Lung cancer survivor Eric Byrne has given his backing to a new programme to help increase the early detection of cancer in Scotland by 25 per cent.
Eric Byrne was joined by fellow cancer survivors and Scottish Health Secretary Nicola Sturgeon at the launch of the Detect Cancer Early initiative, at Springburn Health Centre in Glasgow.
This drive is part of a £30 million Detect Cancer Early plan which is set to improve cancer survival rates by increasing the number of Scots diagnosed in the earliest stages of the disease. The money will help to increase diagnostic and screening capacity, support rapid diagnosis and treatment, increase the rate of early referral, and support additional treatments being introduced across the country.
Speaking at the launch of the programme, Ms Sturgeon said: "The earlier a cancer is diagnosed the greater the chance it can be treated successfully. More lives can be saved in Scotland through prevention of cancer and through earlier detection and better treatment and that is why we need to encourage people to see their GP as early as possible if they have any concerns. This £30 million funding has been set aside from the extra £1 billion we are committing to the health budget during the next four years.
"Breast, bowel and lung cancer are the three most common cancers in Scotland, and by diagnosing and detecting these cancers earlier, we can treat patients when their general health is better and when less aggressive treatment may be required than if the cancer had spread. This will improve survival and reap benefits for patients, their families and all of Scotland."
"Scotland has made good progress in cancer treatment during the last two decades. Screening for breast, bowel and cervical cancers have been introduced, and cancer is being diagnosed and treated earlier thanks to advances in technology and investment in staff and equipment. However, Scotland continues to lag behind other parts of Europe for cancer survival rates. And with an aging population, the incidence of cancer is set to increase and more complex treatments will be required. More action is therefore needed and this plan sets out how we intend to achieve that."
Eric Byrne, 62, from Airdrie is a lung cancer survivor.
The retired lecturer was diagnosed with lung cancer in October 2008. His family was concerned when he developed a persistent cough and persuaded him to visit his GP.
"To be honest I wasn't initially too worried about the cough but my daughter convinced me to go to my GP. I didn't think it was worth bothering my doctor about but I agreed to go just to put her mind at rest. However, it turned out that my daughter was right to be concerned and I'm just so thankful that she made me get checked out. The doctor sent me for an x-ray at the hospital where they discovered a cancerous tumor was blocking the passage into my lungs. When I heard that it was cancer it was very overwhelming but I didn't have time to dwell on it. I knew that I had to stay positive for my family and I felt very lucky that it was discovered quickly so I could be treated."
Eric received four cycles of chemotherapy to shrink the tumour, making surgery possible. He then underwent a lobectomy in Jan 2009 to remove his upper right lung. Since having the treatment Eric hasn't looked back.
"My worst fear was always becoming an invalid and losing my independence, but that was never realised. I have made a very good recovery and having cancer has not stopped me enjoying life. I go to the gym every day and I look after myself. Catching cancer early has given me the best chance of beating the disease. I would strongly urge everyone to be aware of their body and if you uncover something unusual or different, then make an appointment with your doctor straight away. The worst thing you can do is ignore signs and symptoms. It may not be anything to worry about but it is always best to get a check up."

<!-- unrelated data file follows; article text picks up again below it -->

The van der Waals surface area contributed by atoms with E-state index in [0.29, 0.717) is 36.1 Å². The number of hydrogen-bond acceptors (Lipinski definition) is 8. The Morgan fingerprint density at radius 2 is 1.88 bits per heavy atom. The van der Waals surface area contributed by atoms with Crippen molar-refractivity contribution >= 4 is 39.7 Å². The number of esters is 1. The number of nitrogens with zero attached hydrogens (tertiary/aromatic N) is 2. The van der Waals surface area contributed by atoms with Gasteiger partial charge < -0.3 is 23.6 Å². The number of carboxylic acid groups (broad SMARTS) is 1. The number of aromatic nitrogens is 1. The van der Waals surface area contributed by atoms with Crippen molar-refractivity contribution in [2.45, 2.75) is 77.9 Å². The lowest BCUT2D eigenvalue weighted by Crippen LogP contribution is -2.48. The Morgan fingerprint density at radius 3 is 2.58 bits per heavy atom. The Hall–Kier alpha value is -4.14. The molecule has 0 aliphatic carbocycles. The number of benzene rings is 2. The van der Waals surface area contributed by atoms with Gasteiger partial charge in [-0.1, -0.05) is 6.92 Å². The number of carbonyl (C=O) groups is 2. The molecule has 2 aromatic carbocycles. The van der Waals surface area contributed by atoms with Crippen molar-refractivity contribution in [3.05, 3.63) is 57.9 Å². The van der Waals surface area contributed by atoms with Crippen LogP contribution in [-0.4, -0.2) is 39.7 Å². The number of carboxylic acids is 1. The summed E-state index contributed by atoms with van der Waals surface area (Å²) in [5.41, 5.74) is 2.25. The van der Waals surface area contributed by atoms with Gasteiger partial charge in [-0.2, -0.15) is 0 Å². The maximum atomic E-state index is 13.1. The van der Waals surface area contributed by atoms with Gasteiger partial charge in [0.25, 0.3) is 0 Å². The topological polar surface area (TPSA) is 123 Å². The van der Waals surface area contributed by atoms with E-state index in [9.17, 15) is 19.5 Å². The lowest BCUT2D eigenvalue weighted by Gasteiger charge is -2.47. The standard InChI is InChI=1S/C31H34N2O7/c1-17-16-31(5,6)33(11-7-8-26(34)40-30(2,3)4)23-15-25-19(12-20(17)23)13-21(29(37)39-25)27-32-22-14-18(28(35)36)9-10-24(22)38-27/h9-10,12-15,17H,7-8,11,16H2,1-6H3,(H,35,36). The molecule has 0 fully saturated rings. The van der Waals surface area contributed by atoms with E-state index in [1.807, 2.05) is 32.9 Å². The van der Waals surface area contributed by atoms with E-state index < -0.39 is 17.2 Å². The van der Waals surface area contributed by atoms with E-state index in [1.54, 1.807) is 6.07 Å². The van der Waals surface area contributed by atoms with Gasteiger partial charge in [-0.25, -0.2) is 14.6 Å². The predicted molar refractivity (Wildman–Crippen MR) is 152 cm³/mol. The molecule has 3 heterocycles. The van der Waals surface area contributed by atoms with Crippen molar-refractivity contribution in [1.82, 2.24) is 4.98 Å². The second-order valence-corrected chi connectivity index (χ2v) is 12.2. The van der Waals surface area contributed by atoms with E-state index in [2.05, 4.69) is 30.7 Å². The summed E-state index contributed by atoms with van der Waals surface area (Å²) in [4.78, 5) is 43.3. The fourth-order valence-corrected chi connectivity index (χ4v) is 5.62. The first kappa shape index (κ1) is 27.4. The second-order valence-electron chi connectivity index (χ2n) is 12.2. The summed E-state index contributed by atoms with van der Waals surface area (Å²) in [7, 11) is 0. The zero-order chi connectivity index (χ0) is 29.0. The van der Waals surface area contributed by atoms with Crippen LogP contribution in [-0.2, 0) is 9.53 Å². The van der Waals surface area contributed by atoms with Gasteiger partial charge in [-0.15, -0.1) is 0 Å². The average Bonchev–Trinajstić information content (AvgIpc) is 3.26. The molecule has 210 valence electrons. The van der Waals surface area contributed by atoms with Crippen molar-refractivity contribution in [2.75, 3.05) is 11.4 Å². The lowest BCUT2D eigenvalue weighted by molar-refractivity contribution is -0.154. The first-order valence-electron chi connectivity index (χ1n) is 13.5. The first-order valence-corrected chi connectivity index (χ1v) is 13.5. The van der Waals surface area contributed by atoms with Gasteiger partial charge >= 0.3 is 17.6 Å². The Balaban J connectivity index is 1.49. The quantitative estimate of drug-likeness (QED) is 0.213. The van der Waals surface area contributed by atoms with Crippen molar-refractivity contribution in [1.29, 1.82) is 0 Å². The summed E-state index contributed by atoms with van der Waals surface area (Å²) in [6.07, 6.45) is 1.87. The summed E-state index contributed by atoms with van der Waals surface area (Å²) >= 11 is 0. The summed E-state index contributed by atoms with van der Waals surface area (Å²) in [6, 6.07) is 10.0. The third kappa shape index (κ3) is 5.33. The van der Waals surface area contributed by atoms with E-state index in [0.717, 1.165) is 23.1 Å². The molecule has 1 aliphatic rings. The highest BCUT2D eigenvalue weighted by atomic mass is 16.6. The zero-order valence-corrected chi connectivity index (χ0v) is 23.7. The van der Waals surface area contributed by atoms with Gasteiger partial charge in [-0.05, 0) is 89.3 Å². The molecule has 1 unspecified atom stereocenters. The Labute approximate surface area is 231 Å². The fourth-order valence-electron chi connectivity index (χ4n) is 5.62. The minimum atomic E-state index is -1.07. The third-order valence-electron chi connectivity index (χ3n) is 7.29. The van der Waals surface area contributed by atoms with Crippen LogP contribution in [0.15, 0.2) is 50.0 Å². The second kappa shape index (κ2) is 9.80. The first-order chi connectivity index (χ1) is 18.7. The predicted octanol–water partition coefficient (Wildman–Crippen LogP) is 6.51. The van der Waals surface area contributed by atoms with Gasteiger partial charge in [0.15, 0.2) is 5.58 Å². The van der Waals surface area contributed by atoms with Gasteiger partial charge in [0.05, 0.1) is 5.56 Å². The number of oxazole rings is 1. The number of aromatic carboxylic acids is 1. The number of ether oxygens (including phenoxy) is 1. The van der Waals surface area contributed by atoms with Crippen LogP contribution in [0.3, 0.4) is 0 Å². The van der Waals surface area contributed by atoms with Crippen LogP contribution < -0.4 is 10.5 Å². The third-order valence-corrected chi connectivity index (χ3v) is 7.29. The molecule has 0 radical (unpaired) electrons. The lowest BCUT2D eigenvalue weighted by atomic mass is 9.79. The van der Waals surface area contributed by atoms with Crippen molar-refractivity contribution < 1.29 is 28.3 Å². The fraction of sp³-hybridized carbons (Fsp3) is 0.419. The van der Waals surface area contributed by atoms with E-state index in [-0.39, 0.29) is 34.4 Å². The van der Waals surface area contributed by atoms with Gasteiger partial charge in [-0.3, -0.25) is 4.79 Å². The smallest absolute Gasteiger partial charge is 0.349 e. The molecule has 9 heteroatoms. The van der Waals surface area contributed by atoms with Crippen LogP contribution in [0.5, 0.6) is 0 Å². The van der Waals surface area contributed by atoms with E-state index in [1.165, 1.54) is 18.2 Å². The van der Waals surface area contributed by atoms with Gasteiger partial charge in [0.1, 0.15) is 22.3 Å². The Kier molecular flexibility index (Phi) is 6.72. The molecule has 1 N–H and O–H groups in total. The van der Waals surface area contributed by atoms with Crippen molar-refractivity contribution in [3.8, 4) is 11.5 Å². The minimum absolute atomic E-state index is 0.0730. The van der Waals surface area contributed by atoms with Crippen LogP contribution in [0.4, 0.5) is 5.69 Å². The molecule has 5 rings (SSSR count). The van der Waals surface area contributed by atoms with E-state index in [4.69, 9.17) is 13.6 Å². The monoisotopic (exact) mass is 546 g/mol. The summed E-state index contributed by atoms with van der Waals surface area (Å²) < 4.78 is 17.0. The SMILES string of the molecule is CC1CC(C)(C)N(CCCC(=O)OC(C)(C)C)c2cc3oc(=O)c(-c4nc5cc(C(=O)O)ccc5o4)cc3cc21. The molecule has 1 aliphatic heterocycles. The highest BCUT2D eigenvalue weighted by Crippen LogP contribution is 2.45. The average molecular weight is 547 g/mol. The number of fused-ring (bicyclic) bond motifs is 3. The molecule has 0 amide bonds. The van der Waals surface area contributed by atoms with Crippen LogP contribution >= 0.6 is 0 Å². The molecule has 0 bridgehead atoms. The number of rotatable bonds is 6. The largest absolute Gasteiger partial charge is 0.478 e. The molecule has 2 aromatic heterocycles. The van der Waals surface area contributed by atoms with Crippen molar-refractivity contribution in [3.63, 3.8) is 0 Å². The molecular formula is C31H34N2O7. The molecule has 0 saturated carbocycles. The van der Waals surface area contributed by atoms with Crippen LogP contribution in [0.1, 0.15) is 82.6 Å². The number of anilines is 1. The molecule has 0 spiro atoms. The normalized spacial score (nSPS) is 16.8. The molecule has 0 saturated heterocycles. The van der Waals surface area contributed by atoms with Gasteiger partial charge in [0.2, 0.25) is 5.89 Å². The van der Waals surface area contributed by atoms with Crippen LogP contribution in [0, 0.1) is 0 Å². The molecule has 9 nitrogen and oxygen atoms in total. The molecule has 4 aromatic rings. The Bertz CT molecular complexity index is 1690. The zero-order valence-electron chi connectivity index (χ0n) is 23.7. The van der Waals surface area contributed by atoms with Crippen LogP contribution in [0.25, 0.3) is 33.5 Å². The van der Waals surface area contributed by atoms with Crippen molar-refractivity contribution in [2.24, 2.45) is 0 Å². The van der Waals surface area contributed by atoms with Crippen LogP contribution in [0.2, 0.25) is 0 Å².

The plan aims to save more than 300 lives a year by the end of the next Parliamentary term, and from today (Monday Feb 20th) a publicity drive of television and radio adverts starts. This first phase of the campaign is aiming to address fear, lack of knowledge about the prospects of survival from cancer and apprehension to approach a GP. To ensure that the Scottish public are ready for messages on specific cancers and symptoms, it is vital that these perceptions are addressed first.
Action from the plan will initially concentrate on tackling the three most common cancers in Scotland - breast, bowel and lung cancer, with a focus on:
Improving participation (through informed consent ) in national cancer screening programmes to help detect cancer earlier
Raising the public's awareness of screening programmes and also the early signs and symptoms of cancer and encouraging people to seek help earlier
Working with GPs to promote earlier referral or investigation of patients who may be showing a suspicion of cancer
Ensuring there is sufficient capacity in the screening programmes to meet the expected increase in those choosing to take part
Helping imaging departments, other diagnostic departments and treatment centres to prepare for an increase in the number of patients with early disease requiring treatment
Strengthening data collection and performance reporting within NHS Scotland to ensure progress continues to be made on improving early stage cancer diagnosis, access to treatment and survival.
The Detect Cancer Early programme will run for three years. The initial advertising campaign will begin today and run for six weeks primarily across television, radio and online.
This initial activity is a 'priming campaign' about the benefits of presenting early to your GP with symptoms of cancer, and this will be followed by a second wave of activity to highlight the signs and symptoms of individual cancers.